Magnetic Resonance-Guided Prostate Stereotactic Body Radiation Therapy With Daily Online Plan Adaptation: Results of a Prospective Phase 1 Trial and Supplemental Cohort.

Stereotactic magnetic resonance (MR)-guided adaptive radiation therapy (SMART) for prostate cancer allows for MR-based contouring, real-time MR motion management, and daily plan adaptation. The clinical and dosimetric benefits associated with prostate SMART remain largely unknown.

A phase 1 trial of prostate SMART was conducted with primary endpoints of safety and feasibility. An additional cohort of patients similarly treated with prostate SMART were included in the analysis. SMART was delivered to 36.25 Gy in 5 fractions to the prostate ± seminal vesicles using the MRIdian linear accelerator system (ViewRay, Inc). Rates of urinary and gastrointestinal toxic effects and patient-reported outcome measures were assessed. Dosimetric analyses were conducted to evaluate the specific benefits of daily plan adaptation.

The cohort included 22 patients (n = 10 phase 1, n = 12 supplemental) treated in 110 fractions. Median follow-up was 7.9 months. Acute grade 2 urinary and gastrointestinal toxic effects were observed in 22.7% and 4.5%, respectively, and 4.5% and 0%, respectively, at last follow-up. No grade 3+ events were observed. Expanded Prostate Cancer Index-26 urinary obstructive scores decreased during SMART (mean, 9.3 points; P = .03) and returned to baseline by 3 months. No other significant changes in patient-reported outcome measures were observed. One-hundred percent of fractions required plan adaptation owing to exceeding organ-at-risk metrics (68%) or suboptimal target coverage (33%) resulting from anatomic changes. Minimum acceptable planning target volume, rectal, bladder, and urethra/bladder neck metrics were violated in 24%, 20%, 24%, and 33% of predicted plans, respectively; 0% of reoptimized plans violated metrics. Underlying causes for deficient dosimetry before reoptimization included changes in bladder filling, seminal vesicle position, prostate volume (median 4.7% increase by fraction 3; range, 0%-56%), and hotspots shifting into urethra/bladder neck.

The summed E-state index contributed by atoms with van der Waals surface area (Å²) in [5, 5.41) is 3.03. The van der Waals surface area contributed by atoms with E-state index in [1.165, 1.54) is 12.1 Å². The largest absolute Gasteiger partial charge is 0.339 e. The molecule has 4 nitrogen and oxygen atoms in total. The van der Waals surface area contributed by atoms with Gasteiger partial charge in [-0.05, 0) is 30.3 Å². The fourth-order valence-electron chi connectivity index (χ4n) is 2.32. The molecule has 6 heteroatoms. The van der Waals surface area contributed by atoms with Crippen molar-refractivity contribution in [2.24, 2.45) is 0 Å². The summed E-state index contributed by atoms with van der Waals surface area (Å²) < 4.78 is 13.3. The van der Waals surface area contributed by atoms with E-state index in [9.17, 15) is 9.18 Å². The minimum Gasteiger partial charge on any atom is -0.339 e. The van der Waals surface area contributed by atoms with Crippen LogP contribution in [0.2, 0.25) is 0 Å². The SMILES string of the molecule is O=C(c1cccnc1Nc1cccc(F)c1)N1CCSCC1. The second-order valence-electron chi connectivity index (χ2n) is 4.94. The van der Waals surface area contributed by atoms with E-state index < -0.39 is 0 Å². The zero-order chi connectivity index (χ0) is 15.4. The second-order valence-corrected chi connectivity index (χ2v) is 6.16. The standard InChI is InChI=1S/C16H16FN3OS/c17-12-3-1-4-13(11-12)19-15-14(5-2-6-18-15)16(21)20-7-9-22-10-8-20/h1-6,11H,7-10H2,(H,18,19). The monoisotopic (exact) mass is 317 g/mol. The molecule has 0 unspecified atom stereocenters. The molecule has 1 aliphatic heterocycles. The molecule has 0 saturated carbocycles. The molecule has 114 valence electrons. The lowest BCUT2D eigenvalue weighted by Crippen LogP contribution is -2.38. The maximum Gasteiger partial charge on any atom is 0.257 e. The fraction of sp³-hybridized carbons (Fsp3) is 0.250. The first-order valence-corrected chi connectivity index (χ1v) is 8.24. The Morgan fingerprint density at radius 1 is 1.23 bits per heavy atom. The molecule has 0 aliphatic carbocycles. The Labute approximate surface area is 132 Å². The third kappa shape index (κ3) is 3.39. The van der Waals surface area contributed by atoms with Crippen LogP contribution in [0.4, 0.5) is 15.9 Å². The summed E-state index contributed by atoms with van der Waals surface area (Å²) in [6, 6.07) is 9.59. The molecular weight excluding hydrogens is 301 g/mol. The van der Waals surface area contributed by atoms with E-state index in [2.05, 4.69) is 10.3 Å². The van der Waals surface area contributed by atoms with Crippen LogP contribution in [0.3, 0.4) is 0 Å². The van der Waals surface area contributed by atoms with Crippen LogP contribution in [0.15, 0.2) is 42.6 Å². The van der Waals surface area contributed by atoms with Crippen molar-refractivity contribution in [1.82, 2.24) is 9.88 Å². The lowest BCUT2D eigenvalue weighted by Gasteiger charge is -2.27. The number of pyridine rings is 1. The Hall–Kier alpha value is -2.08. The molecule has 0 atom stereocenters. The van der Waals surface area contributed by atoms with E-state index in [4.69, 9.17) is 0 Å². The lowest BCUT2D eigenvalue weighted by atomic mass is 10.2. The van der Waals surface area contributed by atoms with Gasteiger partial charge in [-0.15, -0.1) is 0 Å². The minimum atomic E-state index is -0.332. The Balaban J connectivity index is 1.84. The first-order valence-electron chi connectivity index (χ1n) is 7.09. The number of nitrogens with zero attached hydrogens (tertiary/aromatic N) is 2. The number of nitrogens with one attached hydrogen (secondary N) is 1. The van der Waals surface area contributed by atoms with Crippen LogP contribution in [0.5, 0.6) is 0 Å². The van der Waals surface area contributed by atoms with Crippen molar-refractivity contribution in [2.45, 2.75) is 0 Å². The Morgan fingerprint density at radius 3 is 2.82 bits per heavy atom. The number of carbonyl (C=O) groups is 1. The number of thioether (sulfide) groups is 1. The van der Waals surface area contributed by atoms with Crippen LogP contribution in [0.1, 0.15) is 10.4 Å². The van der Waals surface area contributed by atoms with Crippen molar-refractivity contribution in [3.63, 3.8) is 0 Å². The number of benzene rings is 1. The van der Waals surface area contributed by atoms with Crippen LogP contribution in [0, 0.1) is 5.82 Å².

Prostate SMART results in low risk of acute toxic effects with improvements in target and organ-at-risk dosimetry. The clinical benefits resulting from daily plan adaptation, including urethra/bladder neck protection, warrant further investigation.

Advances in radiation oncology. 2022 Mar 06*** epublish ***

Jonathan E Leeman, Daniel N Cagney, Raymond H Mak, Mai Anh Huynh, Shyam K Tanguturi, Lisa Singer, Paul Catalano, Neil E Martin, Anthony V D'Amico, Kent W Mouw, Paul L Nguyen, Martin T King, Zhaohui Han, Christopher Williams, Elizabeth Huynh

Department of Radiation Oncology, Dana-Farber Cancer Institute/Brigham and Women's Hospital, Harvard Medical School, Boston, Massachusetts.

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